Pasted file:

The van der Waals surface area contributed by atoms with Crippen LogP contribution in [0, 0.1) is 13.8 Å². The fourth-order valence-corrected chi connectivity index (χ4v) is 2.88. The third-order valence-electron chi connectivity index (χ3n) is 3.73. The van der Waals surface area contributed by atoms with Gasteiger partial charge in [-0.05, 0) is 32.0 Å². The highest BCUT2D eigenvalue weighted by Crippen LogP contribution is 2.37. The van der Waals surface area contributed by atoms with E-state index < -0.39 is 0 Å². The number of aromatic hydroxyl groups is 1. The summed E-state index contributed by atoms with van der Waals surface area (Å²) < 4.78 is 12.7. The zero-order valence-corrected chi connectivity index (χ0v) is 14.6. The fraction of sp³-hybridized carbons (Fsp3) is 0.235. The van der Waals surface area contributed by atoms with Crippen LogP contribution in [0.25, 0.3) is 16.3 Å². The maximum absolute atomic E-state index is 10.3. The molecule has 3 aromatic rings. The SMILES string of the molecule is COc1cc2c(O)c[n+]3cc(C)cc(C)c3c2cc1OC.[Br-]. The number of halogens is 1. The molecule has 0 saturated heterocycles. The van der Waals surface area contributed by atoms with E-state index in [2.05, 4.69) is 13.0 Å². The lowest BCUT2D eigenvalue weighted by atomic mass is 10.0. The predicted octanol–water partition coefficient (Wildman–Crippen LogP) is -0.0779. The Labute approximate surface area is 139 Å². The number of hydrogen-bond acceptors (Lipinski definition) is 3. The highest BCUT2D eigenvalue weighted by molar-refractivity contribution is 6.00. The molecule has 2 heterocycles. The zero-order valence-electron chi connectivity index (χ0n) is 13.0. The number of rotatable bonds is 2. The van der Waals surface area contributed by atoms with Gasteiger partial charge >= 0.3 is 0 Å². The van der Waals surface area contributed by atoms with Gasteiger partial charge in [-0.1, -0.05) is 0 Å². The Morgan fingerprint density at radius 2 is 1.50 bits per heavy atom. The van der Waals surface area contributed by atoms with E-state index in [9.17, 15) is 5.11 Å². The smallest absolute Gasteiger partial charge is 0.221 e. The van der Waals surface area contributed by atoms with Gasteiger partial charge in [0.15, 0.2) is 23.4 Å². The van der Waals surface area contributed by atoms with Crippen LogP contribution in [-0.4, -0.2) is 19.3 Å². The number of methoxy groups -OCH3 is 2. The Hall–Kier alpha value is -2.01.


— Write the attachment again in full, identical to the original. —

The van der Waals surface area contributed by atoms with Crippen LogP contribution in [0, 0.1) is 13.8 Å². The fourth-order valence-corrected chi connectivity index (χ4v) is 2.88. The third-order valence-electron chi connectivity index (χ3n) is 3.73. The van der Waals surface area contributed by atoms with Gasteiger partial charge in [-0.05, 0) is 32.0 Å². The highest BCUT2D eigenvalue weighted by Crippen LogP contribution is 2.37. The van der Waals surface area contributed by atoms with E-state index < -0.39 is 0 Å². The number of aromatic hydroxyl groups is 1. The summed E-state index contributed by atoms with van der Waals surface area (Å²) < 4.78 is 12.7. The zero-order valence-corrected chi connectivity index (χ0v) is 14.6. The fraction of sp³-hybridized carbons (Fsp3) is 0.235. The van der Waals surface area contributed by atoms with Crippen LogP contribution in [0.25, 0.3) is 16.3 Å². The maximum absolute atomic E-state index is 10.3. The molecule has 3 aromatic rings. The SMILES string of the molecule is COc1cc2c(O)c[n+]3cc(C)cc(C)c3c2cc1OC.[Br-]. The number of halogens is 1. The molecule has 0 saturated heterocycles. The van der Waals surface area contributed by atoms with E-state index in [2.05, 4.69) is 13.0 Å². The lowest BCUT2D eigenvalue weighted by atomic mass is 10.0. The predicted octanol–water partition coefficient (Wildman–Crippen LogP) is -0.0779. The Labute approximate surface area is 139 Å². The number of hydrogen-bond acceptors (Lipinski definition) is 3. The highest BCUT2D eigenvalue weighted by molar-refractivity contribution is 6.00. The molecule has 2 heterocycles. The zero-order valence-electron chi connectivity index (χ0n) is 13.0. The number of rotatable bonds is 2. The van der Waals surface area contributed by atoms with Gasteiger partial charge >= 0.3 is 0 Å². The van der Waals surface area contributed by atoms with Gasteiger partial charge in [-0.1, -0.05) is 0 Å². The Morgan fingerprint density at radius 2 is 1.50 bits per heavy atom. The van der Waals surface area contributed by atoms with E-state index in [9.17, 15) is 5.11 Å². The smallest absolute Gasteiger partial charge is 0.221 e. The van der Waals surface area contributed by atoms with Gasteiger partial charge in [0.15, 0.2) is 23.4 Å². The van der Waals surface area contributed by atoms with Crippen LogP contribution in [-0.4, -0.2) is 19.3 Å². The number of methoxy groups -OCH3 is 2. The Hall–Kier alpha value is -2.01.